Police militarization has been a hot topic for a couple of years now. But there is no doubt that police militarization, if you define it allowing police departments access to military surplus equipment, has saved lives over the past few days here in Louisiana.
Here are some Facebook posts from the Slidell Police Department and the St. Tammany Sheriff’s Office. The two agencies have been assisting in flood rescue operations both in St. Tammany Parish and other flood impacted areas of the state.
There are more videos and pictures from law enforcement agencies all over the state. These are U.S. military surplus trucks and Humvees, most likely acquired through the Department of Defense’s controversial 1033 Program.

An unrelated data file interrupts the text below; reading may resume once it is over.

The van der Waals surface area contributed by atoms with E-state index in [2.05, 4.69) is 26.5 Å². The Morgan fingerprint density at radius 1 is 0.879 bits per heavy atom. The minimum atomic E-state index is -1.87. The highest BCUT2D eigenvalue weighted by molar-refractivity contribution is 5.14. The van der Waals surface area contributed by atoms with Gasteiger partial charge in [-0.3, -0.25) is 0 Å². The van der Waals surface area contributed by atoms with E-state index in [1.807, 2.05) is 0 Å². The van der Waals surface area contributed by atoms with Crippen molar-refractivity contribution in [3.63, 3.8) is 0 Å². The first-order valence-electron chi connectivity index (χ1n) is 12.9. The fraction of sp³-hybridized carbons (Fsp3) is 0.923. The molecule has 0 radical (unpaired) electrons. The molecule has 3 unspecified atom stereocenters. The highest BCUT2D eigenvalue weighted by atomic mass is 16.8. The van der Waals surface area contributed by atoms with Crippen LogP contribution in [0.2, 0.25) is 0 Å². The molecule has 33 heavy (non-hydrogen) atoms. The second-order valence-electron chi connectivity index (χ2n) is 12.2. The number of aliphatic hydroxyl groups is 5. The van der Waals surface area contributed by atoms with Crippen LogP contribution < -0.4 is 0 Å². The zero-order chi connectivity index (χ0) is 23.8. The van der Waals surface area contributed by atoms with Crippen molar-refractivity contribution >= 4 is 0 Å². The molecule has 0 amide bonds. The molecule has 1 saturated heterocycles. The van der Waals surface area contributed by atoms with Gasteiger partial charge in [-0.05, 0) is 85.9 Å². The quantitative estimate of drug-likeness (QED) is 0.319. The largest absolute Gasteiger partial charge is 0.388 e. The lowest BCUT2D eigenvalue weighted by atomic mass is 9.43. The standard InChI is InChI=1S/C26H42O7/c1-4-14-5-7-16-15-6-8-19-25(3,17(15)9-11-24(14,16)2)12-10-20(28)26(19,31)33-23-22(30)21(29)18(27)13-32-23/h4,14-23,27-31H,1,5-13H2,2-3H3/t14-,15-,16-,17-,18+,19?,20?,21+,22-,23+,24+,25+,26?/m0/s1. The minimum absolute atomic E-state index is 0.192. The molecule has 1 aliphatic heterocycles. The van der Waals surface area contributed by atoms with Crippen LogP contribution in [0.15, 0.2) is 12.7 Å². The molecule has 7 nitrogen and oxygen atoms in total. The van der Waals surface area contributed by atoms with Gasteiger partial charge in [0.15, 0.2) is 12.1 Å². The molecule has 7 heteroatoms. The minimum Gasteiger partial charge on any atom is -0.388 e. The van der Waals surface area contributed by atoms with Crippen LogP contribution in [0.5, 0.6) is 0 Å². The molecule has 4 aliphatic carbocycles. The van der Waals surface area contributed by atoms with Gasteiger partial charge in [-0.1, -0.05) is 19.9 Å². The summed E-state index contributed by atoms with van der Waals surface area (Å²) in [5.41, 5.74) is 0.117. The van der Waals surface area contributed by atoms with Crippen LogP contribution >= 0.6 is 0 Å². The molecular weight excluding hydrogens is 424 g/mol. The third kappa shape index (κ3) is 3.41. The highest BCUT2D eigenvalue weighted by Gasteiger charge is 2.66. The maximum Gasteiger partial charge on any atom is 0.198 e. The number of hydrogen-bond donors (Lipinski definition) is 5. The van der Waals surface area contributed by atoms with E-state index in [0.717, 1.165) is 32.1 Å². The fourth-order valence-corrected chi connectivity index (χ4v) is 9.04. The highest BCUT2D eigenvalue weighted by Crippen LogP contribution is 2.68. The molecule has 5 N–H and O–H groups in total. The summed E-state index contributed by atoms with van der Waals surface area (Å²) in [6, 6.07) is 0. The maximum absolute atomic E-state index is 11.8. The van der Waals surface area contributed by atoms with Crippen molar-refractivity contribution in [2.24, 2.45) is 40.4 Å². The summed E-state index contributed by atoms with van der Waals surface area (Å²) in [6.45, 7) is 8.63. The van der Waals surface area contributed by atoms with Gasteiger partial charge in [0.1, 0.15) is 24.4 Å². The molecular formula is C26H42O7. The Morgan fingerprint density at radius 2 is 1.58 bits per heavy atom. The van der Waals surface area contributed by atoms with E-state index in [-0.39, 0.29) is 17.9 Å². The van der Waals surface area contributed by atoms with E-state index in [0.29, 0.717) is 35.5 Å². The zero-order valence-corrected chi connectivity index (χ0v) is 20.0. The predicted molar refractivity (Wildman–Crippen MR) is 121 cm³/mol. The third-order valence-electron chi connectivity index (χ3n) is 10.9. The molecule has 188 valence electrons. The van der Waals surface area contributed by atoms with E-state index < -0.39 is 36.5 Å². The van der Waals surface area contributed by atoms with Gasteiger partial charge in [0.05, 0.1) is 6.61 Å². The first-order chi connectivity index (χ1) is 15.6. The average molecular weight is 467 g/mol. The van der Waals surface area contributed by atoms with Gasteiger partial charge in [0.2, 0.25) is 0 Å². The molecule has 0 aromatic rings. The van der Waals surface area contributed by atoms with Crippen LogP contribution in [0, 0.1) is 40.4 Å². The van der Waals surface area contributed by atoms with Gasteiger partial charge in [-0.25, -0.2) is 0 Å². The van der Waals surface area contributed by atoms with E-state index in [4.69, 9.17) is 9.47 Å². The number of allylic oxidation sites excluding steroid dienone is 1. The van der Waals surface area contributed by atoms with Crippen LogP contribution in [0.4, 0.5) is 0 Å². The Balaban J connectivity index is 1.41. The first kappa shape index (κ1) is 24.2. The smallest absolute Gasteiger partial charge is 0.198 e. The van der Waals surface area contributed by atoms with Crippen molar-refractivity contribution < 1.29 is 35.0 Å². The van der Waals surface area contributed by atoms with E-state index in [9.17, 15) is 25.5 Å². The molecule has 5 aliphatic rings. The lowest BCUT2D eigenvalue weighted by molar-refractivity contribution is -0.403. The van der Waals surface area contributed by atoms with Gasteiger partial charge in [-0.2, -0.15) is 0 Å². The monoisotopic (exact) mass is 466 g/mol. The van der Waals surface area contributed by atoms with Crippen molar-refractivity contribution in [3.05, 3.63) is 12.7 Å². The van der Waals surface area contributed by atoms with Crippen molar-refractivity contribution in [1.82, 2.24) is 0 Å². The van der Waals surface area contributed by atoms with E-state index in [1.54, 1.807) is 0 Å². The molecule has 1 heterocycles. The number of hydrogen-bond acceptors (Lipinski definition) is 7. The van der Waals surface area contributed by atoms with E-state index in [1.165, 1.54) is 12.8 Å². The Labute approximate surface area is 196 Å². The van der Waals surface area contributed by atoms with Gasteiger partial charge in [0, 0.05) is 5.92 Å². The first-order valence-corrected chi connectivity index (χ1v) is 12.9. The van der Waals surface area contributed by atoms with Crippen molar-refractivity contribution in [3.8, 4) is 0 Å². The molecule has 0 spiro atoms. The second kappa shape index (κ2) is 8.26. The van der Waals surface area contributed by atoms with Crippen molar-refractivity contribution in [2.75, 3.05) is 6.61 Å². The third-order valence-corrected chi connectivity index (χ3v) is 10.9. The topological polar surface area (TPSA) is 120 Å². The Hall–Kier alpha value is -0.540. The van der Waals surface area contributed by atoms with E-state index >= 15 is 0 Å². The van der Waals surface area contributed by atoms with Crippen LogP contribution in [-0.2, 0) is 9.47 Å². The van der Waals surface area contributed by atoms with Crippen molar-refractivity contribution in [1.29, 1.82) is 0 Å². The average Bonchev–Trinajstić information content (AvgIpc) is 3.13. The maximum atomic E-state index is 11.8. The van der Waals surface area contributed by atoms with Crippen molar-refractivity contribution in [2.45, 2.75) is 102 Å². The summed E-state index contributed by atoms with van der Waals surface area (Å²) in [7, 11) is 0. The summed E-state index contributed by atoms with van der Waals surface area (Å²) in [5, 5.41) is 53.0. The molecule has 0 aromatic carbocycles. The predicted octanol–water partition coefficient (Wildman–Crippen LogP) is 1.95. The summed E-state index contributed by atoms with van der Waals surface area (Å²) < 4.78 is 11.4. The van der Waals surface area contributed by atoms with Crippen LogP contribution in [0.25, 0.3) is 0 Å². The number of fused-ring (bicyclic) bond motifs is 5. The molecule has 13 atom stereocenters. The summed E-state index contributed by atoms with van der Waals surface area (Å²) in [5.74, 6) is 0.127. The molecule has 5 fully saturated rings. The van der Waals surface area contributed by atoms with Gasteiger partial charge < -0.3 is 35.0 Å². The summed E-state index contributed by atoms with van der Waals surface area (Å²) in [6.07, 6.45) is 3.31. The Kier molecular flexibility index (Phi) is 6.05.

According to DoD, only 5% of the equipment provided through the program are weapons and less than 1% are armored vehicles. Most of the equipment are relatively mundane items like these high water trucks and vehicles. These vehicles can drive on flooded roads that most regular vehicles simply cannot travel.
Does this mean that every equipment request through the 1033 Program is legitimate? No. For example, there is no need for a community college campus police force to have armored vehicles.
It’s also not necessary to equip police officers doing their normal day to day jobs like a solider serving in Afghanistan. There’s also something disturbing about using SWAT teams to bust up poker games. These are the things we need to discuss when we use the catch all phrase “police militarization”, not so much the equipment itself.
But the military equipment Louisiana law enforcement agencies acquired through the 1033 Program is saving lives across the state. We have to factor that in when we debate police militarization.